Colleen Daniels, Product Line Director

Friday night rituals...
My favorite bedtime ritual growing up was getting to stay up late on Friday nights to watch TGIF with my dad and make our favorite dessert — s'mores!

FathersDay_BedtimeRituals
Colleen Daniels (at right) shares a good time with her dad and sister.

Octilia Tavares, Sales Associate

From faraway lands...
My father was a merchant marine, so he would be home for a few weeks, and then away. Since he wasn't with us year round, bedtimes were special when he was home. I remember sitting on his lap in his big tan chair. He told me tales of his travels and the stories behind the souvenirs he brought home.

A story for everyone...
I have a 5-year-old son, Spencer, and an 8-year-old daughter, Simone. They take turns having Daddy put them to bed each night. Daddy reads Spiderman adventures to Spencer. Since Simone already knows how to read, she reads books to Daddy! After story time they talk about their days at school, and then it’s lights out.

John Paiva, Cutting and Automated Equipment Manager

Rituals with my father when I was a child…
I was born in St. Michaels, Azores in Portugal, where I lived for the first 11 years of my childhood. When I was 5 or 6, every Sunday afternoon after our family lunch, my father took me to a soccer game. I can still visualize him holding my hand while we were walking to the stadium. He spoiled me with all kinds of snacks and drinks; my favorite was – and still is – the rice cake.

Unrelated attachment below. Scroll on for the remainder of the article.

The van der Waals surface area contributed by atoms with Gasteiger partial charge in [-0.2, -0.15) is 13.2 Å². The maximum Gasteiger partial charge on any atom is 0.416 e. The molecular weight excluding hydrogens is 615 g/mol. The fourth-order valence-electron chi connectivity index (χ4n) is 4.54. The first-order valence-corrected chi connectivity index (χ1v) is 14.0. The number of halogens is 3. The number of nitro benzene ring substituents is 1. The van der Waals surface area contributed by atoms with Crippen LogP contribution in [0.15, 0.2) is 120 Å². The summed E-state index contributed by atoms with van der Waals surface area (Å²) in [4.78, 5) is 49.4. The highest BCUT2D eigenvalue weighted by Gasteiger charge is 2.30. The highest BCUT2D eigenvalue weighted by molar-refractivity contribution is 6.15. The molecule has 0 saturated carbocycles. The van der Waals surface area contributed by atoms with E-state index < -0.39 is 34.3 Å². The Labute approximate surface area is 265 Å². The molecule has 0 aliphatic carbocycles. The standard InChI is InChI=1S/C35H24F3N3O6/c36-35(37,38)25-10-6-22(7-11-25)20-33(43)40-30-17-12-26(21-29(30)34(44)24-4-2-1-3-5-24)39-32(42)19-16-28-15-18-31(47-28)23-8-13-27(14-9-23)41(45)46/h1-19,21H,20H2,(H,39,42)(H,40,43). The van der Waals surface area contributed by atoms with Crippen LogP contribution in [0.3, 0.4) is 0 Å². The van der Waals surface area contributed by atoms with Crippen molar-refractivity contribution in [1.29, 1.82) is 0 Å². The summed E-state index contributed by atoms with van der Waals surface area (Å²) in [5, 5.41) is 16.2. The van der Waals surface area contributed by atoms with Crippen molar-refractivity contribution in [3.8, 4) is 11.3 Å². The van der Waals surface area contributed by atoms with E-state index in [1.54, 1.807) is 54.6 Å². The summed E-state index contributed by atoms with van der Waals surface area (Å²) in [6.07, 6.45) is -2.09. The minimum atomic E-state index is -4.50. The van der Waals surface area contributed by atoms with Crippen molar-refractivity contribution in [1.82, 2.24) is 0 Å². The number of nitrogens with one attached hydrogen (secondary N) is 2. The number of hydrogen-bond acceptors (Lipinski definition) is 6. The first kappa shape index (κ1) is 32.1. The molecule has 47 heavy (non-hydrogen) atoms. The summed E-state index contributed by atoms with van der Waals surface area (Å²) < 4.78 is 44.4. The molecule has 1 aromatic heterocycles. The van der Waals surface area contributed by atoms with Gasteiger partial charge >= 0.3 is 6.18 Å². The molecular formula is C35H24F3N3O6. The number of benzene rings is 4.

With my own kids...
My wife and I have three children who are now 35, 34, and 17, plus two grandchildren. When my first two – both boys – were young, I used to read a bedtime story and then ask them if they could tell me the story’s meaning. I had to read two different stories so they each got a chance to answer. When my daughter was born, we kept the same rituals as with the boys, though sometimes the boys would read the stories.

Melanie Angeles-Dizon, Showroom Manager

My favorite memories with my dad...
When my twin sister and I were 9 years old, my father would wake us up at 5 a.m. every Saturday morning. We would hop on his motorcycle to Time Beach in Davao City, Philippines. He called it “Our Island.” It’s only accessible during low tide; hence, the early morning hour.

FathersDay_GrowingUpWithDad_FunTimesatBeach

Melanie Angeles-Dizon (at back) lies on a beach in the Philippines with her identical twin sister.

And more fun times...
Other weekends, we went with him to the country club to swim. When he passed by the pool area, we would go with him to finish the rest of his golf game. At the clubhouse, we ate cheeseburgers and chocolate milkshakes. He told us that we were his lucky charms, because every time we came with him, he’d win the game. I don’t know if that was true or if it was just his way of being affectionate!